In the first week of November, Olin students were greeted with sights of red posters across the hallways with just one line “Wait for Nov. 8”. The optimists among us smiled and walked away, the pessimists’ pictured apocalypse and called up their insurance agents and the realists started to look for clues.
Clue 1: A group of students were seen walking towards Gargoyle every day after classes.
Clue 2: Maintenance staff complained that loud music came from the studio at Gargoyle in a language they did not understand.
Clue 3: The owner of the Indian restaurant Baba’s in anticipation of a large order paid off the mortgage on his 3rd house.
Before we could unearth more clues, the Olin India Club played the spoiler and set up a ticket counter in Flag Hallway with posters of “Diwali Celebrations on Nov 8”.
With the cat out of the bag and no other clues to unearth, all we could do is sit back and watch as the Olin India Club (OIC) members worked tirelessly in an attempt to satisfy four out of the five sense organs.
On the D-Day, OIC wisely decided to satisfy the smell and taste senses first, for it gave everyone the energy to give the evening celebration the ovation it deserved.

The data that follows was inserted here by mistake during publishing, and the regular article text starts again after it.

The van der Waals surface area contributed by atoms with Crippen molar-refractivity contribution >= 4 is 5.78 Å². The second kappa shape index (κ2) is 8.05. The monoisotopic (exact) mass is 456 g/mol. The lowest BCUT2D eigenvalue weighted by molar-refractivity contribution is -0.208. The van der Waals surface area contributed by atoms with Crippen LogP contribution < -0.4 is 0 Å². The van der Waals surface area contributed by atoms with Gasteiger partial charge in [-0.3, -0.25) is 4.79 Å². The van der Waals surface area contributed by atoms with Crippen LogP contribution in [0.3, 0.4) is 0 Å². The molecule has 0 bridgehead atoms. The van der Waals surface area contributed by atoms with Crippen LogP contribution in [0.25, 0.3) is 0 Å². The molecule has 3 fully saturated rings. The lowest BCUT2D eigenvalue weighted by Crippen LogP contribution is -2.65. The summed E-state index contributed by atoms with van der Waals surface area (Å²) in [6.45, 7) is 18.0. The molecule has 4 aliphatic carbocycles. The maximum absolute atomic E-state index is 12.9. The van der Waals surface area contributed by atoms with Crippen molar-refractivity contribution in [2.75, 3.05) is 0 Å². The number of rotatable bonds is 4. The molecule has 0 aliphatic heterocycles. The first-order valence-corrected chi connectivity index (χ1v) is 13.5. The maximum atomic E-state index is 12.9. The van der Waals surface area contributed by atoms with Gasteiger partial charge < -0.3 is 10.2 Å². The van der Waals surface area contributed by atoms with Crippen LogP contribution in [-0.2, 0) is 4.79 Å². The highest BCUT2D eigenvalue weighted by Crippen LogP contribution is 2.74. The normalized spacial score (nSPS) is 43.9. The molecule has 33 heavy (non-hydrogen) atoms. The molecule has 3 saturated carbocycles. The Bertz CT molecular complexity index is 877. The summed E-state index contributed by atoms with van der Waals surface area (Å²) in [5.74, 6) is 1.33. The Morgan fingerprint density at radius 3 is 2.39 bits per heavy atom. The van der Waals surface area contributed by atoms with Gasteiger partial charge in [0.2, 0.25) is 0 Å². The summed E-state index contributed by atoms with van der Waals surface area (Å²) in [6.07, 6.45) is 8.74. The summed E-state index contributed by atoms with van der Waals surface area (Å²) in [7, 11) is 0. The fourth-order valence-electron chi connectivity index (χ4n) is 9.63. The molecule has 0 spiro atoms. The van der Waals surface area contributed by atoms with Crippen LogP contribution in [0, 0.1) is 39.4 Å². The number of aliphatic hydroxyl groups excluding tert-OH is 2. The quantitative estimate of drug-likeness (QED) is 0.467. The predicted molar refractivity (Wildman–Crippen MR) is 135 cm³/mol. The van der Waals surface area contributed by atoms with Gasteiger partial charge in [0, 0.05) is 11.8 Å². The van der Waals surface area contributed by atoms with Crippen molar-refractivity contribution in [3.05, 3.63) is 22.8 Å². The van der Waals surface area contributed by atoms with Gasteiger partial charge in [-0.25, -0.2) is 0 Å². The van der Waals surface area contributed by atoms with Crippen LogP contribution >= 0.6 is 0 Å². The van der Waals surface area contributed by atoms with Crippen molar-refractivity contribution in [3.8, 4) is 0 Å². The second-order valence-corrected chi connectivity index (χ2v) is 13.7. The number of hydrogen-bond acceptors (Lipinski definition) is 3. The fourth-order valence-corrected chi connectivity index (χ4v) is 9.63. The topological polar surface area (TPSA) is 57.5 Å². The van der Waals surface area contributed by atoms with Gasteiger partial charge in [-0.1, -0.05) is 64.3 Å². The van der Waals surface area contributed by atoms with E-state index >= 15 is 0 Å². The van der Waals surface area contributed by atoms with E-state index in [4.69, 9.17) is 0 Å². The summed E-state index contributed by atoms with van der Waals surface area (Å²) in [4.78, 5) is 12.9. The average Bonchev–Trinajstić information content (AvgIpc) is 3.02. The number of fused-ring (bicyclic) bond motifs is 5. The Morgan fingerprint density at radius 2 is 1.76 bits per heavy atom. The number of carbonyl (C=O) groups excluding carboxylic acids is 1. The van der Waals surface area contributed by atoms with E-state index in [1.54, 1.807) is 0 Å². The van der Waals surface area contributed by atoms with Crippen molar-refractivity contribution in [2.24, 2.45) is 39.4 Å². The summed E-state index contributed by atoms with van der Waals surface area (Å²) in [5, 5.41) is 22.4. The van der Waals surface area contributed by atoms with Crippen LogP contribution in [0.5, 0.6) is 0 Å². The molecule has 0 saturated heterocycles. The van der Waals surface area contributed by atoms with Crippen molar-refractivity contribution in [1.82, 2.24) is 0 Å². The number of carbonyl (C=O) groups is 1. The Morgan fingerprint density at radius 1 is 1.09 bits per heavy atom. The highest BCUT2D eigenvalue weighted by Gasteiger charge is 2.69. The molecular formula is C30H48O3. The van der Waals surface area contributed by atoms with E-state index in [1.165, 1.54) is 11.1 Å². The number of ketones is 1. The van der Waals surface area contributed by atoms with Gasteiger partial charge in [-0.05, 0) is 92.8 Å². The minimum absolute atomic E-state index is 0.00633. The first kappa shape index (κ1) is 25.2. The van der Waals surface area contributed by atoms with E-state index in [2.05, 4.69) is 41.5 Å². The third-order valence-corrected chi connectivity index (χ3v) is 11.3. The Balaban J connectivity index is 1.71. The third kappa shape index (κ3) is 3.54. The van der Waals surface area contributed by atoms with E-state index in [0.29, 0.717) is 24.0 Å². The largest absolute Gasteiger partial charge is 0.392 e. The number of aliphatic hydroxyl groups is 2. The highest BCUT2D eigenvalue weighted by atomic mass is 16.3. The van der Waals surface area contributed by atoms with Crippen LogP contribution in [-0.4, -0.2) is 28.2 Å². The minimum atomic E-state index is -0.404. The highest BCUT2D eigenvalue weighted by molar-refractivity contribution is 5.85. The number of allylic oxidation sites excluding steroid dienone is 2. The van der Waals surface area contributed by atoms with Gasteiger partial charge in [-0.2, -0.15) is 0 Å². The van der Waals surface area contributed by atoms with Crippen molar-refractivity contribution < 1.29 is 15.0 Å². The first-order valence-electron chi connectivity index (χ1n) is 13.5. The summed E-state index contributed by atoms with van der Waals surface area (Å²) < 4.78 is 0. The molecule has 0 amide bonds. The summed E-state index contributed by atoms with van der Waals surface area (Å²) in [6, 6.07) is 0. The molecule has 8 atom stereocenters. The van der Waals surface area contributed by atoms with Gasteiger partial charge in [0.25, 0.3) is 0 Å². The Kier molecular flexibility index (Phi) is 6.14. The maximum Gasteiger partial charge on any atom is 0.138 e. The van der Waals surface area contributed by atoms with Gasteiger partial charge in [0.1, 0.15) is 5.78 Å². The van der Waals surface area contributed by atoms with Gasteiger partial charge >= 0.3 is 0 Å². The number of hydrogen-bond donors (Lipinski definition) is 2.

The enticing aroma and sight of Butter Chicken, Matter Paneer, Naan and Gulab Jamun, to name a few, caused two sets of emotions, satisfaction in those who purchased tickets, and regret in those who did not.
The well-fed audience proceeded downstairs to May Auditorium for the celebrations. After the ceremonial lighting of “diya” by the Dean, Alison and Brad, the hosts for the evening, took the audience through different flavors of the “Indian culture”.
Vishwas, Abhishek and Aagosh regaled us with the Hindi song, “Aal izz well”. A much needed song considering what’s in store for us next week onwards.
Tony Cerame mesmerized us with his rendition of Beatles and the influence of Indian classical instruments in the music of Beatles.
Abhishek Chakravarty enthralled the audience with his melodious performance of the good, old school song, “Papa Kehte Hain”.
Kaushik tickled our funny bones, with his movie of the transformation of an Indian student Krishna.
Mike Puno, Preston Davis and Joe McDonald energized us with their own version of Black or White.
Since any Indian celebration cannot be considered complete without song and dance from Bollywood, therefore choreographed by Anuja Pol, an exchange student from IIM Ahmedabad, a ravishing and colorful dance was performed by a group comprising mostly of non-Indian students. What is common to all Bollywood movies? A Happy ending! After weeks of effort culminated in the grand Diwali celebrations, Vishwas, Shashank, Kaushik, and everyone mentioned above could pat themselves on the back for a job well done and the audience could pat themselves on the back for $15 well spent.